the most anticipated rock records of 2002, but - as John Frusciante
reveals - the Chili Peppers’ By The Way was inspired by
a lost generation of 80s guitar heroes...
20 years since Anthony Kiedis and Flea first formed the Red Hot
Chili Peppers, things are looking rosier than ever for the Californian
funk rockers. 1999’s Californication was their biggest-selling
album to date and something of a relief to fans who thought the
band had gone off the boil with its predecessor, 1995’s
One Hot Minute.
the new album? Well, if you haven’t heard it yet, rest assured
you won’t be disappointed; By The Way will do little to
dent the band’s reputation as a serious creative force and
everything to enhance it. From the hot funk-rock stylings of the
title track to the mellower, more spiritual moments captured on
Don’t Forget Me or Venice Queen, By The Way looks like another
triumph. Who knows, it may even catapult the Peppers into that
‘elder statesmen of rock’ territory, thanks to its
maturity and depth. Yes, they might still play stripped down to
the waist, tattoos and trackmarks displayed for all the world
to see, but since the Chilis swapped drugs for the natural high
that comes with making good music, there’s no stopping them.
And they can’t help but translate all this positive energy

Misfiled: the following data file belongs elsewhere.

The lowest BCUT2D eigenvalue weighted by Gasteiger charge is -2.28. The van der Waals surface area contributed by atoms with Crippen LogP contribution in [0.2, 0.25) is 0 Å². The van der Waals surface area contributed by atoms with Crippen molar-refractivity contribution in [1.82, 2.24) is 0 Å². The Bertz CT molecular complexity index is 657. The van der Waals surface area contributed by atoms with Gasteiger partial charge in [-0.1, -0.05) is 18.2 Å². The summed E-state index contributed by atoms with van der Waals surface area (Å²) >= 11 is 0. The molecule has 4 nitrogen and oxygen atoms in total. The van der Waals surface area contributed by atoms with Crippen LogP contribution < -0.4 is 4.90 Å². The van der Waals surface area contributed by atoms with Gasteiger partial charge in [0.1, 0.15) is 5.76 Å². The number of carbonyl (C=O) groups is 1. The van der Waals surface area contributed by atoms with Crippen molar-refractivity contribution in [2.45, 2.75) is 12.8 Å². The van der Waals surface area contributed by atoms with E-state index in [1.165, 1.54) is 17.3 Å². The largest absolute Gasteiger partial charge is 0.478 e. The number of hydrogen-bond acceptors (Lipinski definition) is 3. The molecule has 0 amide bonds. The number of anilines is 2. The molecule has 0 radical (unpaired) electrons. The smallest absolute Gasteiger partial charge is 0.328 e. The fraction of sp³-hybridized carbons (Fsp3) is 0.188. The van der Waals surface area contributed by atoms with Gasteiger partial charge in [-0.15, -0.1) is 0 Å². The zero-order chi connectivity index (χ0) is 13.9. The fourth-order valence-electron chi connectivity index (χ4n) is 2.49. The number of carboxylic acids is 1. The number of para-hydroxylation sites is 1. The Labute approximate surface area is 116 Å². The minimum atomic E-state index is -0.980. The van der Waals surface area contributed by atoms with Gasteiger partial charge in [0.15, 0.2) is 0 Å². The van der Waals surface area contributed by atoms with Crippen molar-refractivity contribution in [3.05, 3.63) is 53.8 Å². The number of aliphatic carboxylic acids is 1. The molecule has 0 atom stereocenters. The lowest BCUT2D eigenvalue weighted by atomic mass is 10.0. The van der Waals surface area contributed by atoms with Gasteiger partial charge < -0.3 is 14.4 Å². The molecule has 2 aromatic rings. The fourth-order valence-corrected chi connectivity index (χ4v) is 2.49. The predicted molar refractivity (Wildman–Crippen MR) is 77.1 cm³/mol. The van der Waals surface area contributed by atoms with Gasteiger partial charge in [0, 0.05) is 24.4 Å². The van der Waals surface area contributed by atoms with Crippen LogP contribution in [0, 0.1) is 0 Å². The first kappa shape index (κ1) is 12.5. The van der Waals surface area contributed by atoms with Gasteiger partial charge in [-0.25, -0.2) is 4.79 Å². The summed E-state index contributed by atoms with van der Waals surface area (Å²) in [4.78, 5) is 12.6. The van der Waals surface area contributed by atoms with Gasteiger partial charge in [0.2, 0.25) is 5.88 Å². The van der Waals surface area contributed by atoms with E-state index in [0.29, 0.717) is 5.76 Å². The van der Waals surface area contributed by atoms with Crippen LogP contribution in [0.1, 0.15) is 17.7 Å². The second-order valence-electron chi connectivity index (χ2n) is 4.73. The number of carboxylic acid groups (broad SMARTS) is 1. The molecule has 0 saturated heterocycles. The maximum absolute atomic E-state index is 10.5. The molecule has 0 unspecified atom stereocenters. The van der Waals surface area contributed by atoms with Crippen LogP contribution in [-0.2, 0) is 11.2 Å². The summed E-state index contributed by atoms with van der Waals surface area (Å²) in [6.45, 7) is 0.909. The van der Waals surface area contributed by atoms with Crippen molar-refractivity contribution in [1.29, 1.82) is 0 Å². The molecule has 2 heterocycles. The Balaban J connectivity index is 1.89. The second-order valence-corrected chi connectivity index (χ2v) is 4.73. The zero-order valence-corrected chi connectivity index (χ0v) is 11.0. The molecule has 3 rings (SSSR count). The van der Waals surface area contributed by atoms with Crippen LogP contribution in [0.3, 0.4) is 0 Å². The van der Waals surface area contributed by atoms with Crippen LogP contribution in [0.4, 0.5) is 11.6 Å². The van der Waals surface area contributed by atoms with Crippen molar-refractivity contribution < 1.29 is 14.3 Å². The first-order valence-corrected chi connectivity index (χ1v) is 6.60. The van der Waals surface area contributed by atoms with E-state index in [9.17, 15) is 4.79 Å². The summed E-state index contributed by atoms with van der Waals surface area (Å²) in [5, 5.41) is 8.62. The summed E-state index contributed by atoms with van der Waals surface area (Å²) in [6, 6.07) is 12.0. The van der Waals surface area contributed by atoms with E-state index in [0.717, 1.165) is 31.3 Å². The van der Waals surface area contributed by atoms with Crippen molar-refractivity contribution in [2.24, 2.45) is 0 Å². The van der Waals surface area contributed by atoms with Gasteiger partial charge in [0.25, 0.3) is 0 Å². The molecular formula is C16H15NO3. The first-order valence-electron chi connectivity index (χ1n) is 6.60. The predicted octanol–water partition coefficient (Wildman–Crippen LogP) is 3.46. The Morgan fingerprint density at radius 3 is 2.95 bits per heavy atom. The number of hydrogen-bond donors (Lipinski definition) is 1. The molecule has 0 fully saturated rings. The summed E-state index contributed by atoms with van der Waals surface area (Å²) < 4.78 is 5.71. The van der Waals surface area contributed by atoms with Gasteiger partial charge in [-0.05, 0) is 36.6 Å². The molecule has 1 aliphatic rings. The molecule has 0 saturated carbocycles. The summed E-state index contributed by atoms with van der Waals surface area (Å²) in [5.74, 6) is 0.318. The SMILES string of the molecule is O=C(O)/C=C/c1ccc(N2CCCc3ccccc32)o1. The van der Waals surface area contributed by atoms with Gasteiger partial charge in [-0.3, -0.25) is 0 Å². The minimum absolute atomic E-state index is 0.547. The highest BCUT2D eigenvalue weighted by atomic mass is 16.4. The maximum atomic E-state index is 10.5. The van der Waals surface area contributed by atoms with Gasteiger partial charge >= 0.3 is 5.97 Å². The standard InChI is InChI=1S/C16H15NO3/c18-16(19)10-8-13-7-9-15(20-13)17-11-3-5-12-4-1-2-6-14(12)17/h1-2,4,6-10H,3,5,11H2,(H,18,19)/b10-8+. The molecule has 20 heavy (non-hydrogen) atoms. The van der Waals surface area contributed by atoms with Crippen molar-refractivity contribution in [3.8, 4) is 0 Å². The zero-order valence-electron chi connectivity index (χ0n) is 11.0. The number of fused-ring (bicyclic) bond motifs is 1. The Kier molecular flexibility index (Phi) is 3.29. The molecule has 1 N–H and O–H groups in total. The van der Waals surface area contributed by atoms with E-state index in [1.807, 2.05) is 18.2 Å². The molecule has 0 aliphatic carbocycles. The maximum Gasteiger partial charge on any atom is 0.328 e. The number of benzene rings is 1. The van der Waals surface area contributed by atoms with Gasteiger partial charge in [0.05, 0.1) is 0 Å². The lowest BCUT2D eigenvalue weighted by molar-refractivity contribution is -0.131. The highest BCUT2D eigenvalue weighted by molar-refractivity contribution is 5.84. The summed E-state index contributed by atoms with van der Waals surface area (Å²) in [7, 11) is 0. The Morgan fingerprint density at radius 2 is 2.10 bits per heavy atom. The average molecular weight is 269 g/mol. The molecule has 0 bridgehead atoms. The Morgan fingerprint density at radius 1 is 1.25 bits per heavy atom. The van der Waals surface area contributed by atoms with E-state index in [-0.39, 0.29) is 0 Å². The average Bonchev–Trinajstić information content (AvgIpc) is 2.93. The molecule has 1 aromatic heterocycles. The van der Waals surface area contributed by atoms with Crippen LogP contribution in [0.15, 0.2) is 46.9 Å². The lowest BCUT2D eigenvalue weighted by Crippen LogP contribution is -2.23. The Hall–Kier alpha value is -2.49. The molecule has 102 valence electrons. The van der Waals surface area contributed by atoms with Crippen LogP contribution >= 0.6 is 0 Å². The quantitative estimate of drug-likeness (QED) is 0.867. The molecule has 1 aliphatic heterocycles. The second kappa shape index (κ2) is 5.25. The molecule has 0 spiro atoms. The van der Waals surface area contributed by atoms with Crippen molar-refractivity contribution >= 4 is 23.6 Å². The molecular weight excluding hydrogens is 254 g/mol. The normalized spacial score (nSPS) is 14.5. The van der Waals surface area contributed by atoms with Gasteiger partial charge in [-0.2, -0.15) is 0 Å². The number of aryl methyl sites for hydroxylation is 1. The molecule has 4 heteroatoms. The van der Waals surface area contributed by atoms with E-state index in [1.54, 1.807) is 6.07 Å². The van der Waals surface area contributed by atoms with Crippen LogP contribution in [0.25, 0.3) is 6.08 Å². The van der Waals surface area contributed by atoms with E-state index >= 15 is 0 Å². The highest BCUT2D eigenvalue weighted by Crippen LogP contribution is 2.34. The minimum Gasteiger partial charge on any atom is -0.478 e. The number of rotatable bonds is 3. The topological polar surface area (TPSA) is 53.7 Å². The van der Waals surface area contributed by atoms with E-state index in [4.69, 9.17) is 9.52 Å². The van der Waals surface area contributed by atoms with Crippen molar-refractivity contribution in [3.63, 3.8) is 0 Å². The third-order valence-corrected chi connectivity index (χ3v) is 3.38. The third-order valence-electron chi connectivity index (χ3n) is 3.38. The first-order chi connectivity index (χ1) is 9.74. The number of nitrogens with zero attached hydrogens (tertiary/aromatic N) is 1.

onto their new record. From the sounds of it, the Chili Peppers
is a good place to be at the moment...
Californiation, writing By The Way has been one of the happiest
times in my life", begins a relaxed John Frusciante.
Once again long haired and bearded , he looks slightly out of
place sitting on a plump sofa in the plush surroundings of the
Mandarin Oriental hotel in Knightsbridge. "It’s
been a chance to just keep on writing better songs and improving
my guitar playing."
John re-joined the band for Califonication, th rest of the group
have greatly benefited from his dedication to - not to mention
enthusiasm for - making music. As singer Anthony Kiedis says,
"John is always deeply disciplined and committed to living
and breathing his music at all hours of the day and night. That’s
pretty infectious." But typically, he’s anxious
not to single himself out. And on By The Way the Chili Peppers
remain dedicated to their one-for-all-and-all-for-one jamming
ideal, he claims. "I know what Anthony and Chad and Flea
have said but I think of it more as a band effort. I do put a
lot of energy into everything, sure, but I don’t underestimate
that the real energy comes from the four of us. That’s umber
one over any of our individual efforts."
partly to the group-driven work ethic, the Chilis continue to
be a prolific band. As with Californication, they just came up
with too much material for this album. "We recorded 28 songs
in the end, some of which will be B-sides [14 made the final cut].
There was definitely a lot of good stuff, but we didn’t
have time to work on everything we wrote."
years since the return of Frusciante, the Chili Peppers seem closer
and stronger than ever. Is it something that’s getting easier,
being in this band?
"Yeah... but I guess the difference between now and 10
years ago is that we’re all in the same headspace. Around
the time of BloodSugar..., Flea and I were smoking a lot of pot,
especially me, Anthony wasn’t and it disconnected. I thought